The BRAT has significant strengths, including but not limited to its inclusive design, attempt to reflect everyday clinical practice, predefined outcome measures, and its thoughtful design and data reporting. It presents a single center’s outcomes in managing patients with ruptured IAs in a randomized design that allowed cross-overs. It should also be noted that the study applies to a specific population of patients treated at a world-class center with the staffing, ancillary services, and resources required to treat this disease. The surgeons are also composed of an expert team of microsurgeons and endovascular surgeons that may not be representative of treating teams elsewhere.

There are lingering questions regarding the treatment of ruptured IAs that may be addressed in future studies. ISAT-II has been proposed to address some of the remaining limitations and gaps in knowledge. ISAT-II is designed as a pragmatic, multicenter, randomized trial comparing clinical outcomes for patients not eligible for the prior ISAT.2 It will remain to be seen whether ISAT-II can be successfully completed given the perceived superiority of coiling in the minds of many clinicians who treat patients with ruptured IAs.

In summary, the present study presenting the 10-year follow-up of patients enrolled in BRAT is an important contribution to the literature. BRAT, with its inherent strengths and limitations, has helped to shape contemporary treatment of ruptured IAs. Furthermore, BRAT again demonstrates the apparent continued superiority of clipping in terms of achieving complete IA obliteration, even though most aneurysm residuals did not appear to be clinically significant. This discrepancy is the foundation of the fundamental question, “What constitutes adequate treatment of a ruptured IA?” This important question and others remain and will hopefully be addressed by future studies. In the meantime, clinicians treating patients harboring ruptured IAs will use the available data and their own judgment to provide the best possible treatment for each patient with aneurysmal SAH.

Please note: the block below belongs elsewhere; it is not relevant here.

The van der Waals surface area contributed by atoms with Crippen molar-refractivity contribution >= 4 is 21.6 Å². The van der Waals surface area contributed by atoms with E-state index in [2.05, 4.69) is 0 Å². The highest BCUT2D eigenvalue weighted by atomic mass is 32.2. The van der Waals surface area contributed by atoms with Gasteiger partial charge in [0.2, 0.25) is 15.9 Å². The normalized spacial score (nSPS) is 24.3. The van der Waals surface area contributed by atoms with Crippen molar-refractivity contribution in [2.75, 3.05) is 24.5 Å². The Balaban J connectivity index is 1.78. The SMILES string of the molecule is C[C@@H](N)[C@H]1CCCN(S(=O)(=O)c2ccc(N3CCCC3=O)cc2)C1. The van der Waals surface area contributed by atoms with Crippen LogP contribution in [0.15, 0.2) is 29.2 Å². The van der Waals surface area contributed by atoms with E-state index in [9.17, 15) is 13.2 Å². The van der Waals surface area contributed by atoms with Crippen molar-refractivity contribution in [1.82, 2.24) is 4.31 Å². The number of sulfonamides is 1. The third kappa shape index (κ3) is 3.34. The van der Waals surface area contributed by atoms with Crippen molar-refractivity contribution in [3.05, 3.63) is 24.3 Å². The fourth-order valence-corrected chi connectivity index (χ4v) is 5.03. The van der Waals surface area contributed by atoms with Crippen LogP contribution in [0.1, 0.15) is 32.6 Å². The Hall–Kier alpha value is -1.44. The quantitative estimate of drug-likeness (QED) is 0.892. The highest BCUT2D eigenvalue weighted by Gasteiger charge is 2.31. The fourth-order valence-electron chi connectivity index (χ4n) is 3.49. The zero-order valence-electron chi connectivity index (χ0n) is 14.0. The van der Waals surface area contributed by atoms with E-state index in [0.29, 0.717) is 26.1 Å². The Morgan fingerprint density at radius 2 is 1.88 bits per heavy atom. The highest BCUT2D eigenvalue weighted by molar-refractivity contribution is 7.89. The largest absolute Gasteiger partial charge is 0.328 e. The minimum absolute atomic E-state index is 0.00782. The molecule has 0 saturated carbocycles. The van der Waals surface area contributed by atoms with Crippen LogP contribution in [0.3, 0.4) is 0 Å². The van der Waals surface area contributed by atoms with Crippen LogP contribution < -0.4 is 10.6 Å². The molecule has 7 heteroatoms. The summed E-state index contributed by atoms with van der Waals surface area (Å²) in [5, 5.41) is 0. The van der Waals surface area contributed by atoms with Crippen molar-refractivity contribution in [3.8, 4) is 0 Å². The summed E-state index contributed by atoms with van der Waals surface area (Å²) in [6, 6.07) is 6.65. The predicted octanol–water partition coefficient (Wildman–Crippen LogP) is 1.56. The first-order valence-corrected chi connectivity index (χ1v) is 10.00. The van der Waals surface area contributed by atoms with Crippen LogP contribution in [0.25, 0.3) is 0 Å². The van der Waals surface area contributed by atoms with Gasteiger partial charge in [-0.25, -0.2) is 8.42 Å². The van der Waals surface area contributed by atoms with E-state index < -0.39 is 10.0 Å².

Disclosures

The authors report no conflict of interest.

References

  • 1

    AlMatter MBhogal PAguilar Pérez MHellstern VBazner HGanslandt O: Evaluation of safety, efficacy and clinical outcome after endovascular treatment of aneurysmal subarachnoid hemorrhage in coil-first setting. A 10-year series from a single center. J Neuroradiol 45:3493562018

    • Crossref
    • PubMed
    • Search Google Scholar
    • Export Citation
  • 2

    Darsaut TEJack ASKerr RSRaymond J: International Subarachnoid Aneurysm Trial — ISAT part II: study protocol for a randomized controlled trial. Trials 14:1562013

    • Crossref
    • PubMed
    • Search Google Scholar
    • Export Citation
  • 3

    Darsaut TERaymond J: Barrow Ruptured Aneurysm Trial. J Neurosurg 117:3783802012 (Letter)

  • 4

    Darsaut TERaymond J: Barrow Ruptured Aneurysm Trial: 3-year results. J Neurosurg 119:164216442013

  • 5

    Lanzino G: Editorial. The Barrow Ruptured Aneurysm Trial. J Neurosurg 116:1331342012

  • 6

    Macdonald RL: Editorial. Clip or coil? Six years of follow-up in BRAT. J Neurosurg 123:6056072015

  • 7

    McDougall CGSpetzler RFZabramski JMPartovi SHills NKNakaji P: The Barrow Ruptured Aneurysm Trial. J Neurosurg 116:1351442012